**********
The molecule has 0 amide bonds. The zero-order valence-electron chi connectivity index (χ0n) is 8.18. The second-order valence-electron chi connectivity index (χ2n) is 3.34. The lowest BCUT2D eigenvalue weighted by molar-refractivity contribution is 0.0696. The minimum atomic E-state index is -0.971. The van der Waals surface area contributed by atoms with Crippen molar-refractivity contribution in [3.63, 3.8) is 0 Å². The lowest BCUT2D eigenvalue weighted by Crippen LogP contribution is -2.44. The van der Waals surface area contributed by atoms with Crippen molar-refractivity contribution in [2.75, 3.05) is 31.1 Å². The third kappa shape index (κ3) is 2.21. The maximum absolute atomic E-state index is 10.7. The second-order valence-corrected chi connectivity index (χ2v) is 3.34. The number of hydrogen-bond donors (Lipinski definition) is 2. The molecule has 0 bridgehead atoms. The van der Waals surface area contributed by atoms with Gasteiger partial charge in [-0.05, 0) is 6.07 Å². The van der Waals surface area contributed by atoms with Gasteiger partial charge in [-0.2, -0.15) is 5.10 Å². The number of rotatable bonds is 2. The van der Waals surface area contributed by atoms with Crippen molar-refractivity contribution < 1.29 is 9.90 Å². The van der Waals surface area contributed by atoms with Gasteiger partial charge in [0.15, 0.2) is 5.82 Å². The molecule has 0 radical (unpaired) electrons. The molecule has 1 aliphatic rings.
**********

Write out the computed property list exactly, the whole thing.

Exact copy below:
The molecule has 0 amide bonds. The zero-order valence-electron chi connectivity index (χ0n) is 8.18. The second-order valence-electron chi connectivity index (χ2n) is 3.34. The lowest BCUT2D eigenvalue weighted by molar-refractivity contribution is 0.0696. The minimum atomic E-state index is -0.971. The van der Waals surface area contributed by atoms with Crippen molar-refractivity contribution in [3.63, 3.8) is 0 Å². The lowest BCUT2D eigenvalue weighted by Crippen LogP contribution is -2.44. The van der Waals surface area contributed by atoms with Crippen molar-refractivity contribution in [2.75, 3.05) is 31.1 Å². The third kappa shape index (κ3) is 2.21. The maximum absolute atomic E-state index is 10.7. The second-order valence-corrected chi connectivity index (χ2v) is 3.34. The number of hydrogen-bond donors (Lipinski definition) is 2. The molecule has 0 bridgehead atoms. The van der Waals surface area contributed by atoms with Gasteiger partial charge in [-0.05, 0) is 6.07 Å². The van der Waals surface area contributed by atoms with Gasteiger partial charge in [-0.2, -0.15) is 5.10 Å². The number of rotatable bonds is 2. The van der Waals surface area contributed by atoms with Crippen molar-refractivity contribution < 1.29 is 9.90 Å². The van der Waals surface area contributed by atoms with Gasteiger partial charge in [0.15, 0.2) is 5.82 Å². The molecule has 0 radical (unpaired) electrons. The molecule has 1 aliphatic rings.